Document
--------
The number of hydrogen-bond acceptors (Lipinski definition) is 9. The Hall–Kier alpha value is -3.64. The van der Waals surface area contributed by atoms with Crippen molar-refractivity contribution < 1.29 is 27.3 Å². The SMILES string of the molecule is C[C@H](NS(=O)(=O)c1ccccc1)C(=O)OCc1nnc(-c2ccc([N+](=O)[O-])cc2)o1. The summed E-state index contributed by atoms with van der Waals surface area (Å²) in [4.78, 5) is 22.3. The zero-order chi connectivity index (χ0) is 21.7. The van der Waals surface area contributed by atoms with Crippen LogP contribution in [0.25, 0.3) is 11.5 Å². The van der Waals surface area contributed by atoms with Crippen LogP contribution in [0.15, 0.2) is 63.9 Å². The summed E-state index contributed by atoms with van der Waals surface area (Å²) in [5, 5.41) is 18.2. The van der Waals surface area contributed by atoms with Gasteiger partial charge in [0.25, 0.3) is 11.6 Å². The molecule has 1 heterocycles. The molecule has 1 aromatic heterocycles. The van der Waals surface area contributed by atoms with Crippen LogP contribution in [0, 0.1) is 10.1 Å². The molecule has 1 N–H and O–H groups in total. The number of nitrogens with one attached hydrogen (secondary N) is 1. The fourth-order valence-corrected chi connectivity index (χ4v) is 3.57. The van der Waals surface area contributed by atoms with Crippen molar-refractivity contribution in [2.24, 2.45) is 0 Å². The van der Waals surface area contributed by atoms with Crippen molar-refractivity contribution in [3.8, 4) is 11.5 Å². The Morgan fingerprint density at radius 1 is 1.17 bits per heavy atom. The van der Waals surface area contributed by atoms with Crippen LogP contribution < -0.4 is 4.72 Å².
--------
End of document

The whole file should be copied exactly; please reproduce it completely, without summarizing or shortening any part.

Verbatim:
The number of hydrogen-bond acceptors (Lipinski definition) is 9. The Hall–Kier alpha value is -3.64. The van der Waals surface area contributed by atoms with Crippen molar-refractivity contribution < 1.29 is 27.3 Å². The SMILES string of the molecule is C[C@H](NS(=O)(=O)c1ccccc1)C(=O)OCc1nnc(-c2ccc([N+](=O)[O-])cc2)o1. The summed E-state index contributed by atoms with van der Waals surface area (Å²) in [4.78, 5) is 22.3. The zero-order chi connectivity index (χ0) is 21.7. The van der Waals surface area contributed by atoms with Crippen LogP contribution in [0.25, 0.3) is 11.5 Å². The van der Waals surface area contributed by atoms with Crippen LogP contribution in [0.15, 0.2) is 63.9 Å². The summed E-state index contributed by atoms with van der Waals surface area (Å²) in [5, 5.41) is 18.2. The van der Waals surface area contributed by atoms with Gasteiger partial charge in [0.25, 0.3) is 11.6 Å². The molecule has 1 heterocycles. The molecule has 1 aromatic heterocycles. The van der Waals surface area contributed by atoms with Crippen LogP contribution in [0, 0.1) is 10.1 Å². The molecule has 1 N–H and O–H groups in total. The number of nitrogens with one attached hydrogen (secondary N) is 1. The fourth-order valence-corrected chi connectivity index (χ4v) is 3.57. The van der Waals surface area contributed by atoms with Crippen molar-refractivity contribution in [2.24, 2.45) is 0 Å². The van der Waals surface area contributed by atoms with Crippen molar-refractivity contribution in [3.8, 4) is 11.5 Å². The Morgan fingerprint density at radius 1 is 1.17 bits per heavy atom. The van der Waals surface area contributed by atoms with Crippen LogP contribution < -0.4 is 4.72 Å².